This is, I’ll admit, hugely unfair. There are a great many fans of the videogame out there and not everything has to be for me, it’s perfectly okay for it to be made for them, whoever they may be. For me, Shadow Of The Beast’s time was on the Amiga and the Amiga is long dead.

I’m not sure what made me give the new version a punt now. Boredom, maybe? Out of all the videogames I could have been playing on the PS4, I guess there was still this curiosity around the game there. Like, how do you make a playable game out of Shadow Of The Beast? Can you even make a half decent game of Shadow Of The Beast?

I went in with low expectations, 30 years having done little to dim my memories of trying to get to grips with playing the original.

The thing is, it’s not half bad. It’s rough around the edges, it’s clearly overambitious, it’s slightly broken at times. These are pretty much all the qualities I admire in a videogame, you know? But what really took me by surprise was how, yes, this felt like it could be, should be, Shadow Of The Beast. That was not a feeling I was expecting to walk away with at all.

It is at its heart a slightly daft combo based scrapper game, tackle a bunch of enemies and try and come out with the highest score from each assault. It’s a game about punching things, mainly. Just, you know, it looks like a modern Shadow Of The Beast. It feels nice to play. It has the right sort of slightly strange Roger Dean painting come alive vibe that makes it slot neatly into the box labelled “Shadow Of The Beast”.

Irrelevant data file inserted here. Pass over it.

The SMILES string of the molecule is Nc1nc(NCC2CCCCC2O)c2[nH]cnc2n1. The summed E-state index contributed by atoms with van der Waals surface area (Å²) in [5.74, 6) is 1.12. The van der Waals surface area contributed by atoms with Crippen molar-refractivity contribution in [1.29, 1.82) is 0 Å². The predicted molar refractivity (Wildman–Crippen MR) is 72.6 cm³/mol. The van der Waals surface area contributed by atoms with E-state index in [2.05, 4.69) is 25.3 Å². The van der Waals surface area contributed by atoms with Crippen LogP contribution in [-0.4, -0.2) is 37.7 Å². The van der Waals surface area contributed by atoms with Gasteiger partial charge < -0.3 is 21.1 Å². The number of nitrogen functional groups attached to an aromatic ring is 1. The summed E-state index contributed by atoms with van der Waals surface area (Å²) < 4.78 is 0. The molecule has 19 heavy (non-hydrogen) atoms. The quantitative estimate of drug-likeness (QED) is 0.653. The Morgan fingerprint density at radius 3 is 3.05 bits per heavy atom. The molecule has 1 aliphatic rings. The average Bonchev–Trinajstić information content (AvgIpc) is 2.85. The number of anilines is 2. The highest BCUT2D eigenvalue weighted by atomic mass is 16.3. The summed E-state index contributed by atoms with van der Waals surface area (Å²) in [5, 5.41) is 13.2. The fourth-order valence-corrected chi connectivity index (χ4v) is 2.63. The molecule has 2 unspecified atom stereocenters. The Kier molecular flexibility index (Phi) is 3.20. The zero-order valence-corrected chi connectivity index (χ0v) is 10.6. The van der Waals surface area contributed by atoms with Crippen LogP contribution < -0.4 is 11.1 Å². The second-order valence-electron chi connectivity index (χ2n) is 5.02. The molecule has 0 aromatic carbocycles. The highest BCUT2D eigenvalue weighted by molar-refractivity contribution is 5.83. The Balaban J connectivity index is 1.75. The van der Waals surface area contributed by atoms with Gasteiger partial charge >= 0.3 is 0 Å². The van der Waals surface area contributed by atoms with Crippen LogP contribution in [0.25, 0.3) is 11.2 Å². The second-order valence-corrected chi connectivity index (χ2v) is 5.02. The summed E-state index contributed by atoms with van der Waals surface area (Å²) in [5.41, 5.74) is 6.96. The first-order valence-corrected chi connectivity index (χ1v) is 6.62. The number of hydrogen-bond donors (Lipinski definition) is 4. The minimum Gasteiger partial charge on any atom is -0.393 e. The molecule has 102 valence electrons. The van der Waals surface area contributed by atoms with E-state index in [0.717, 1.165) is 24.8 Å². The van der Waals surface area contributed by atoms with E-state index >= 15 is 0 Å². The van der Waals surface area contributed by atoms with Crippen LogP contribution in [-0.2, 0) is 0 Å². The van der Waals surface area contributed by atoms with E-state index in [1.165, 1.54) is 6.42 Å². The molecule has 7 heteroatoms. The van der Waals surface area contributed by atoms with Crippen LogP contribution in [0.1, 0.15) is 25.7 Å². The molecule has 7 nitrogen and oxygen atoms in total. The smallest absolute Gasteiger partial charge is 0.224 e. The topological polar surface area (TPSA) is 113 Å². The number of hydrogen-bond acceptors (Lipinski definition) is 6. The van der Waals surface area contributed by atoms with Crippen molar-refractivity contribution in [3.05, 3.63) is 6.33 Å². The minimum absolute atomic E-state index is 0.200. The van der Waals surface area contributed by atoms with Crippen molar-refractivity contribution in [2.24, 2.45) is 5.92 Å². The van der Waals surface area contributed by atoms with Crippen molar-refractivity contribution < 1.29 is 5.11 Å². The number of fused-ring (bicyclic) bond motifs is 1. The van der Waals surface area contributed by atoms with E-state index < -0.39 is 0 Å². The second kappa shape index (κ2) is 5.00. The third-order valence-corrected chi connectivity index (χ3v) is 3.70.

It is amply mysterious, slightly off kilter and sinister. There are moments of frustration as it’s clear that ambition beat resources at times – the tutorial is very full on, the bosses are, well, very videogame bosses but there’s something about it, something I can’t quite put my finger on that just works and it works in a way that, in my not so humble opinion, earns the right to the name Shadow Of The Beast. That’s more than enough, you know?

There’s a moment on the first stage where the camera pulls back as you climb this hill towards a very Roger Dean fortress. You remain in control the entire time, the beast becoming smaller as it climbs into the distance. Seconds later, it jolts you into a battle with some hooded folk but for that brief moment I could see where the game is reaching toward. That thing where no matter how scrappy the videogame turned out to be, you can see the thought and the consideration. How the game wanted me to feel bled through to reality and it just worked. The world felt so large, so overwhelming and I was only a tiny, inexplicable, part of it.